Inflation in simple terms means the loss in the value of currency or in mirror-effect, it is an increase in the price of Commodities, Services and Assets. This happens when demand for anything is more than its supply. Supply of any Commodity or Service or Asset is limited and increases gradually with the growth in the economy.

However, demand increases in greater proportion with the growth in population, younger demographic mix, increase in per capita income and growth in money supply (liquidity). In simple terms, when there is more money in the system chasing finite commodities, services or Assets, the price of the Chasee obviously increases. This inflation rate is higher in Emerging Nations as compared to Developed nations due to the fact that growth in demand is higher than growth in supply in Emerging Nations.

Commodity Price per litre in 1981 (Rs.) Price per litre in 2021 (Rs.) Average Inflation per year (%)
Petrol 5.10 107.26 7.91
Diesel 2.28 96.19 9.81
Milk 8.00 58.00 5.00

Source: Prices in Mumbai City.

Interpretation – Rs. 100/- in 1981 could buy 20 / 44 / 12 litres of Petrol / Diesel / Milk respectively whereas the same Rs. 100/- in 2021 could buy 0.90 / 1 / 1.75 litres of Petrol / Diesel / Milk respectively. Thus, the purchasing power of Rs. 100/- has drastically reduced over the period.

The above examples have been taken of basic commodities only which are approximately indicated by Government Inflation figures of CPI (Consumer Price Inflation). However, when we consider the inflation in Education cost, Medical treatment costs and Lifestyle related expenses (branded clothes, latest gadgets, lavish vacations, high end cars, etc.), the rate is much higher. Below is the simple graph that can be used to get approximate multiples at different inflation rates over a period of 40 years:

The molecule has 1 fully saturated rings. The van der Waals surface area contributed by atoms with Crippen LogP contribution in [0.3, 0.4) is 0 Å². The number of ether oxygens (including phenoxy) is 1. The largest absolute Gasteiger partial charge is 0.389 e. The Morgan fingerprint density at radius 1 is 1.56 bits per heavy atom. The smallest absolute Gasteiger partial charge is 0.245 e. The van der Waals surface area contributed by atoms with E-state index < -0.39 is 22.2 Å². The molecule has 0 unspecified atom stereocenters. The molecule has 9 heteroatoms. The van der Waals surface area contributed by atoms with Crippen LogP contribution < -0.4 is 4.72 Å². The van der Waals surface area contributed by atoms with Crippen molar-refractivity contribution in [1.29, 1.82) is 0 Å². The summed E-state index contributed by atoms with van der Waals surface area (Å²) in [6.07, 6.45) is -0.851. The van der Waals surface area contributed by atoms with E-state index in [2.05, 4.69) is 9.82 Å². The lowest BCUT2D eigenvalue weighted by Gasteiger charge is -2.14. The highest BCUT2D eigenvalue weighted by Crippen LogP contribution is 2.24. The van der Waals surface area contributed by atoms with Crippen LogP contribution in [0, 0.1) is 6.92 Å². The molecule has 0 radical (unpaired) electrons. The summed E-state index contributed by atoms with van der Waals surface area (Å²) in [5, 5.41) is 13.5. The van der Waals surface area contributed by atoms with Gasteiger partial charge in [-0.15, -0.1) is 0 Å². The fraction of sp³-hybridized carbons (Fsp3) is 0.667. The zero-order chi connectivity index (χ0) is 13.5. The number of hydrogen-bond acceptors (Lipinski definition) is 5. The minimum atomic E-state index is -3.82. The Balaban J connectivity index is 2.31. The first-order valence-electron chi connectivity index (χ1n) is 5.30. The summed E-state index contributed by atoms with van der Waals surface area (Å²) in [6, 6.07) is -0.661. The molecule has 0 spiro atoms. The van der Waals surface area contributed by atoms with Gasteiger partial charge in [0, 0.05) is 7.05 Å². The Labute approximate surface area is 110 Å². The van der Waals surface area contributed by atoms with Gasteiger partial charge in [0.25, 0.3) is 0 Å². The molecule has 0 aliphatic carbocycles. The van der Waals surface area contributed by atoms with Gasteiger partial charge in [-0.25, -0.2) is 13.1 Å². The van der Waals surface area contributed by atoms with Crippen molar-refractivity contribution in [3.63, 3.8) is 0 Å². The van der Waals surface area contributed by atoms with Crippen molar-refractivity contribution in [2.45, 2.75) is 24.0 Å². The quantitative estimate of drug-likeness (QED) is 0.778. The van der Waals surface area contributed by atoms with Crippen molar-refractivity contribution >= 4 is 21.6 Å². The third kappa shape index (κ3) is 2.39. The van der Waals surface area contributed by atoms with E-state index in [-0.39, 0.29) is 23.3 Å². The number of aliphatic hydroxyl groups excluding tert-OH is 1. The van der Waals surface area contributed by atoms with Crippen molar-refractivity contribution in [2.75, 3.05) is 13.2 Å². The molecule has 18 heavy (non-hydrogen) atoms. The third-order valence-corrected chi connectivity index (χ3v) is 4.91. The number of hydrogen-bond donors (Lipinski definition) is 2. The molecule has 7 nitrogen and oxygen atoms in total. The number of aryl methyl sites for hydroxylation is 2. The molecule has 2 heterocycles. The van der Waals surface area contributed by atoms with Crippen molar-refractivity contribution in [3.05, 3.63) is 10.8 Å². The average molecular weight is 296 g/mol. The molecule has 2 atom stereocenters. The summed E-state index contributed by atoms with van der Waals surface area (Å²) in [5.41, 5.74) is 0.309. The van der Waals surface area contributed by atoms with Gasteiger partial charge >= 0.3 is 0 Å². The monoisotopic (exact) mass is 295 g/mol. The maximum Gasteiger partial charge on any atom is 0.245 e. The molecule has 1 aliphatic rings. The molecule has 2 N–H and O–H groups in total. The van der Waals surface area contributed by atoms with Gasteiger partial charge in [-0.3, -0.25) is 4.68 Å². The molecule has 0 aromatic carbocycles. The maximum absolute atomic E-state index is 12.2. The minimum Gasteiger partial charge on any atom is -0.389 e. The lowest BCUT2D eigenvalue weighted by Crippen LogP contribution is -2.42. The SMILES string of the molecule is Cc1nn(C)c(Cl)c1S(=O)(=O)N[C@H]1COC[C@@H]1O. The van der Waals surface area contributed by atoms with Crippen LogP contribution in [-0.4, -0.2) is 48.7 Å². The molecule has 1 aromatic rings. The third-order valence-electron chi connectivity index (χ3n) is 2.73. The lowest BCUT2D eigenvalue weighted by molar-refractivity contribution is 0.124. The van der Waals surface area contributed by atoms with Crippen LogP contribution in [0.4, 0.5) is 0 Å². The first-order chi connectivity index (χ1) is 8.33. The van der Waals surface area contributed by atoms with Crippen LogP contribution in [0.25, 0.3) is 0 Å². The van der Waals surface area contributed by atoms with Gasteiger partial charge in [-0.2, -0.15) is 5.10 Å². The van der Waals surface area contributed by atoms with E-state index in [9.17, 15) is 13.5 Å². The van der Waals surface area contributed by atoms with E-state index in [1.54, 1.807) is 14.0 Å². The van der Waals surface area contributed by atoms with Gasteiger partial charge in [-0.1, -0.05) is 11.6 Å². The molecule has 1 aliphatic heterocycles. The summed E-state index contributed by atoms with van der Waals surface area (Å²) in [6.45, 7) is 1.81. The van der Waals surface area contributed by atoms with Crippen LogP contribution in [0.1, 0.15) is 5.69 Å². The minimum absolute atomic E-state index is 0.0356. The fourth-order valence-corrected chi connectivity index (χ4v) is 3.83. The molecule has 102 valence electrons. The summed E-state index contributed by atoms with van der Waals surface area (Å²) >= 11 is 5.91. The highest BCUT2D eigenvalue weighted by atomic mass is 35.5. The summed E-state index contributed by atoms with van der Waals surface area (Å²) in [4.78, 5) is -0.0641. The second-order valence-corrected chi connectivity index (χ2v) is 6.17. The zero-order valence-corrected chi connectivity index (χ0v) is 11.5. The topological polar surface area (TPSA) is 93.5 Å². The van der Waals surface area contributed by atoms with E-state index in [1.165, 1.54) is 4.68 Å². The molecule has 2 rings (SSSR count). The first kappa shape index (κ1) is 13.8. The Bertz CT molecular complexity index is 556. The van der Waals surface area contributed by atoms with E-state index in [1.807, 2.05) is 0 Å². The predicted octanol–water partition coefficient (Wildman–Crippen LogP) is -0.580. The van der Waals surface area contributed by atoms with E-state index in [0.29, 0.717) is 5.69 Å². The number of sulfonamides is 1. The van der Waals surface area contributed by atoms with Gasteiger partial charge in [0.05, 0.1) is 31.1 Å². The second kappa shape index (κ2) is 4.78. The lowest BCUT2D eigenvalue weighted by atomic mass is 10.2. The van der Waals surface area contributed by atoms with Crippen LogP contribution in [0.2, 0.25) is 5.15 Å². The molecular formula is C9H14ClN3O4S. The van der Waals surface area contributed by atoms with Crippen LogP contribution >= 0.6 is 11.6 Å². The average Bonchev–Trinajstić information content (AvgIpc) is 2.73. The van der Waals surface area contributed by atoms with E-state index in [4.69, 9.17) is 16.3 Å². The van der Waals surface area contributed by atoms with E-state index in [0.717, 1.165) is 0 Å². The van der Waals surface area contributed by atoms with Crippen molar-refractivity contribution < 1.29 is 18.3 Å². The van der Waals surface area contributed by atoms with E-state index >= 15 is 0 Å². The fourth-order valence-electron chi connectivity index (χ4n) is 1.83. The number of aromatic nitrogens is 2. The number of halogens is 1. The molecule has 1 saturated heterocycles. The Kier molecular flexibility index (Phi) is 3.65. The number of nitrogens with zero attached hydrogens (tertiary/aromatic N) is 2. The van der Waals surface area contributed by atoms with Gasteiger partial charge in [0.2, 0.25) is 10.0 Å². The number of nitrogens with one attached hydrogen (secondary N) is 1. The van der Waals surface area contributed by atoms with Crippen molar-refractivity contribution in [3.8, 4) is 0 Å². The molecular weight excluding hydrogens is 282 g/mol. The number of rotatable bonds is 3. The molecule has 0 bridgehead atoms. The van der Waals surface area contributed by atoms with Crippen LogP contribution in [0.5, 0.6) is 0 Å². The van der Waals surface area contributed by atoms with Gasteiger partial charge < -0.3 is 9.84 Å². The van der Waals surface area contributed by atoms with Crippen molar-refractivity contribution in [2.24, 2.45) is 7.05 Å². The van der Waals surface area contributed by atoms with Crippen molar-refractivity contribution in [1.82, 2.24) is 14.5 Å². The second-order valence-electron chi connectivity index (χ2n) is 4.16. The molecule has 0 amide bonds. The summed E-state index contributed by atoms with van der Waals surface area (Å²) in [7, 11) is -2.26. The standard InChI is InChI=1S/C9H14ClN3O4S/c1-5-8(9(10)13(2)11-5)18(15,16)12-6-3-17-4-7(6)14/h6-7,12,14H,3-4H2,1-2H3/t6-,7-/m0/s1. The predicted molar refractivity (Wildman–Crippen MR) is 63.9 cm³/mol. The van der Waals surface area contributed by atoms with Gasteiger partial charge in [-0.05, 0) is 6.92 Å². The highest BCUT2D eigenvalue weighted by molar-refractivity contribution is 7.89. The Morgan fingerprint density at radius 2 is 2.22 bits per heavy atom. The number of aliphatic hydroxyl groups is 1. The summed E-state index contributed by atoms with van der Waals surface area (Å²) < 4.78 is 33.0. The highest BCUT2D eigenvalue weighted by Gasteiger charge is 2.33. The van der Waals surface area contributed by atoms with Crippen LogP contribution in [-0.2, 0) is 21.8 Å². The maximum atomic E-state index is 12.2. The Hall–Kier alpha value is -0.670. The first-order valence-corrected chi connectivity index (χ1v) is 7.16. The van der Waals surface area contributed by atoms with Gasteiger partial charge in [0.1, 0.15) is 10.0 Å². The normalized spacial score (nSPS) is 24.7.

Inflation affects your standard of living because it can reduce your spending power. Retirees are often greatly affected by inflation because many retirees live on a fixed income. While their pension income or Interest Income remains flat, prices rise. Consequently, their disposable income is reduced as day-to-day expenses consume an ever growing portion of their income. While in the short run, a 2%-3% variation because of inflation may not seem like a lot on your regular expenses, but it can leave a strong impact in the long run, especially when planning for retirement.

Thus, to protect the value of your Savings, the post-tax return on Investments must at least beat the inflation rate. Failing that, the inflation will keep on eating into the Principal value of Investments. What it means is that your Savings will not be worth the same; it will be lower than the rate at which the price of goods and services around you are growing.

Equities have often been a good investment, relative to inflation over the very long term. This is because companies can raise prices for their products when their costs increase in an inflationary environment. You could beat inflation by putting your money in equities, which has the potential to beat inflation in the long run. If you feel investments in equity are risky; think again because the impact of inflation on the value of your money is far riskier. When investing, you should factor inflation-adjusted returns to have real growth in your savings. To counter the impact of inflation, factor it when planning financial goals and invest accordingly.